Why Apple Inc. (NASDAQ:AAPL)’s Future Is Complicated


Apple Inc. (NASDAQ:AAPL) is struggling to show investors that things are alright after the company reported its first sales decline in more than a decade. CEO, Tim Cook, has made quite a number of media and public appearances to try and assure the investor community that Apple only slipped but didn’t fall in 1Q2016, but few seem to be buying the story. But what is complicating the picture for Apple?

The tiger is unwell

The economic slowdown, protectionist policy and tough competition from homegrown rivals in China are making it difficult for Apple Inc. (NASDAQ:AAPL) to increase sales in the country. That is happening at a time when China has become a key market for iPhones, Apple’s bread and butter.

In 1Q2016, total smartphone shipment in China fell 30.6%, a direct consequence of economic slowdown in the world’s fastest growing economy. As for Apple, its share of the Chinese smartphone market shrank in 1Q2016 to just 11%, putting it at No. 4. Apple also shipped 14.8% fewer iPhones in China in 1Q compared to a corresponding quarter a year earlier. Apple said iPhone sales fell 16% globally.

Can India be the new China for Apple?

India’s massive population of 1.2 billion people makes it a huge potential market for a company such as Apple Inc. (NASDAQ:AAPL). The fact that only about 21% of Indians own smartphones adds to the exciting story. But Apple’s market share in India is a paltry 2% and it could shrink considering that regulators there are objecting to Apple’s way of doing business in the country. Apple mostly sells recycled iPhones in India, which it believes are affordable to the country’s low-income population. But India’s telecom ministry recently said that India wasn’t a dumping pit for recycled hazardous materials. Apple must now change strategy in India, but will the populations afford its typically pricey iPhones?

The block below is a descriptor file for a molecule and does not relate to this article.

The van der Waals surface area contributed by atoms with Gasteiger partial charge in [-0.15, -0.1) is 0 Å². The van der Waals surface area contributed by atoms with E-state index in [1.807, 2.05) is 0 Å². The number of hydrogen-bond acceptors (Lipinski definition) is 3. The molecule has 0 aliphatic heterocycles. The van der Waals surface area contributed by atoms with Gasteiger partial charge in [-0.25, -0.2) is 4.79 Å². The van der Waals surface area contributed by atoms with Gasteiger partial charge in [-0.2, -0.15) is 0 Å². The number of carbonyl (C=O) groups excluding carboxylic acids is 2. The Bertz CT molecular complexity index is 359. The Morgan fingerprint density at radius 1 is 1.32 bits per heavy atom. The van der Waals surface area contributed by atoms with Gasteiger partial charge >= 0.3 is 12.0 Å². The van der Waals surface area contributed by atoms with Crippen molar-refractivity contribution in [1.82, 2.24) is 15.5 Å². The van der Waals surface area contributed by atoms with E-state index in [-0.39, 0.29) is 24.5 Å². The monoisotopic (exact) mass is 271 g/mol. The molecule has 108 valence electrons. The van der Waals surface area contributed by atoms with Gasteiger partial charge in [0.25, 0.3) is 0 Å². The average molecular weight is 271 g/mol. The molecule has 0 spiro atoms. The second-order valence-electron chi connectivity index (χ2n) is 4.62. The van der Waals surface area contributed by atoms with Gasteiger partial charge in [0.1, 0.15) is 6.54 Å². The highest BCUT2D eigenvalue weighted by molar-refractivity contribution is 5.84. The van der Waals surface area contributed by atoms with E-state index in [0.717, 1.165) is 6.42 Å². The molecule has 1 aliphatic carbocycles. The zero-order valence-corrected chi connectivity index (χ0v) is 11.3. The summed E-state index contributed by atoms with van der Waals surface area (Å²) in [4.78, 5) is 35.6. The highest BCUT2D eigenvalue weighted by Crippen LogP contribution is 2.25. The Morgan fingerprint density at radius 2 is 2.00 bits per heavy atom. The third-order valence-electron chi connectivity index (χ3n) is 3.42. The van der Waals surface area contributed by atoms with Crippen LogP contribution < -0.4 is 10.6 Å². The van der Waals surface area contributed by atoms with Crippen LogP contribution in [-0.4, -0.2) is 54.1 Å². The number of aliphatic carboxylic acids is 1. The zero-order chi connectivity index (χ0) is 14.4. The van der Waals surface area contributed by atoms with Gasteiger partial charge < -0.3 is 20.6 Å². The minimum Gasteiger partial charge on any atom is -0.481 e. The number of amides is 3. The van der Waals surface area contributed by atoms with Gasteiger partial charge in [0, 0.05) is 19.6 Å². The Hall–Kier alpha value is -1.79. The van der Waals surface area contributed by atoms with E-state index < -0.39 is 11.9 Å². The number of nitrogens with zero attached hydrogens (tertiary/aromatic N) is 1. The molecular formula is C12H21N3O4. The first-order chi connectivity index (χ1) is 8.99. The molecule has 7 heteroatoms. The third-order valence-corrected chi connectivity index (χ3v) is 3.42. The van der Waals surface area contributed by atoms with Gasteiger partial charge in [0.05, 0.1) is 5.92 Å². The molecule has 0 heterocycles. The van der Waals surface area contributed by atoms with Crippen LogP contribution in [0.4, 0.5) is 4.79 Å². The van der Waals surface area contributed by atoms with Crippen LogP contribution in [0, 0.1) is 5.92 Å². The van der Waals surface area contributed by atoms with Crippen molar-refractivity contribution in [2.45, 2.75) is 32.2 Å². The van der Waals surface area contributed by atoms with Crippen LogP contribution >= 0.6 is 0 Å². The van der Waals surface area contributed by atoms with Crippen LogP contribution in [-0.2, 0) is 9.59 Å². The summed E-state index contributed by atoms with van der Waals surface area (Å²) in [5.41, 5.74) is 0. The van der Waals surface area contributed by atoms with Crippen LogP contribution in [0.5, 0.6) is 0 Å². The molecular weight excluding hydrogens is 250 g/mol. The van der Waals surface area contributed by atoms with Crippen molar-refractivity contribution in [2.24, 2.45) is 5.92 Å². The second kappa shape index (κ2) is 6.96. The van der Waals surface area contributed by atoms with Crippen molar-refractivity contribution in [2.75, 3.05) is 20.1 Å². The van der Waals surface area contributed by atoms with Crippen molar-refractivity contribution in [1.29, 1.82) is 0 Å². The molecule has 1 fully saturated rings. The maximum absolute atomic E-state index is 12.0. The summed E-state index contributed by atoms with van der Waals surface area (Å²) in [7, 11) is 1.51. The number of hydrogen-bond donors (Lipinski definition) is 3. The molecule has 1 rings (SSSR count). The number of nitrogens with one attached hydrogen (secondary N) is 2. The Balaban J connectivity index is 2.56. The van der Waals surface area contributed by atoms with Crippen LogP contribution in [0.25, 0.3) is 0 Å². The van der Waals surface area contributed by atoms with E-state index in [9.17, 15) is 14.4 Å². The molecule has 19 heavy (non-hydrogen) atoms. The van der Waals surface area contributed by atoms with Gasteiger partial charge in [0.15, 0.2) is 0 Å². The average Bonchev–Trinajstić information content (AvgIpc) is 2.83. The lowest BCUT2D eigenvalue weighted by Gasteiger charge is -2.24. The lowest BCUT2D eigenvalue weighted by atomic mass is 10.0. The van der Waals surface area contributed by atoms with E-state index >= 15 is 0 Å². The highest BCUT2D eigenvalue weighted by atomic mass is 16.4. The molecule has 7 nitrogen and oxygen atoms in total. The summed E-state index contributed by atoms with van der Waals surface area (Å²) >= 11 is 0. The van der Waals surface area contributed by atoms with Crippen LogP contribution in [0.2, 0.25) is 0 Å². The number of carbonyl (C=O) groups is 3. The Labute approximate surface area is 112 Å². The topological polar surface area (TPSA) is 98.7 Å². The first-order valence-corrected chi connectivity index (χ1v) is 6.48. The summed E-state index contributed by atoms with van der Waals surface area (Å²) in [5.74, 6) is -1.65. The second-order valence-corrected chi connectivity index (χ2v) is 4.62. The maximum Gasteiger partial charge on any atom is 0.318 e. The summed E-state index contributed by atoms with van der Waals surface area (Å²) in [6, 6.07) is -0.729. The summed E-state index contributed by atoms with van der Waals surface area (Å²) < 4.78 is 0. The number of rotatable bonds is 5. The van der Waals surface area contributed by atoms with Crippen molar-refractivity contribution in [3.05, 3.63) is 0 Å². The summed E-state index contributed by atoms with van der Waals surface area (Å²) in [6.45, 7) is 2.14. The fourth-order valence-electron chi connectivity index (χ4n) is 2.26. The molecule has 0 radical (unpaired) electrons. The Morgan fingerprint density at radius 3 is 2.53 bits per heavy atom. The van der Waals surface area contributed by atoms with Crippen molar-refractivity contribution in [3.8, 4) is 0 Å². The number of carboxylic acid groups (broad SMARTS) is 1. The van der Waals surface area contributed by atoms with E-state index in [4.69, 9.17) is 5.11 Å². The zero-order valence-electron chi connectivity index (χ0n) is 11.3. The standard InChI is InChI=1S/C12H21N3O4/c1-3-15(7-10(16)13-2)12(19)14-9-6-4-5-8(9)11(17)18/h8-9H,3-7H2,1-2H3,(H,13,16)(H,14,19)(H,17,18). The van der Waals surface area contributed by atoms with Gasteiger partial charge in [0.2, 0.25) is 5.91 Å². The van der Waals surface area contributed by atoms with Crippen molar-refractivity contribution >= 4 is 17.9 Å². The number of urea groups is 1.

No product to take the iPhone hat

Apple Inc. (NASDAQ:AAPL) has milked iPhone business for years and as the smartphone market ages, the company doesn’t look prepared for the change. Outside the iPhone, you will struggle to see any other product that could generate the kind of revenues and profits that Apple is used to from the iPhone market. The Apple Watch only generated about $6 million in revenue in the first year.

Neha Gupta

Neha Gupta has been in the financial space for over six years now. Gupta earned her MBA degree from Symbiosis Centre of Distance Learning in 2009 and her passion for finance led her to pursue Chartered Financial Analyst (CFA) course. She has successfully completed Level II of her CFA. She is a veteran in article writing, which is depicted in her numerous pieces published on SeekingAlpha, Nextiphonenews, InsiderMonkey, MarketWatch, and Techinsider. Her crisp and eloquent writing finds its best place in Researchcows, where emphasis is given on developing rich content for various websites, products, business plans, trainings, and book writing.

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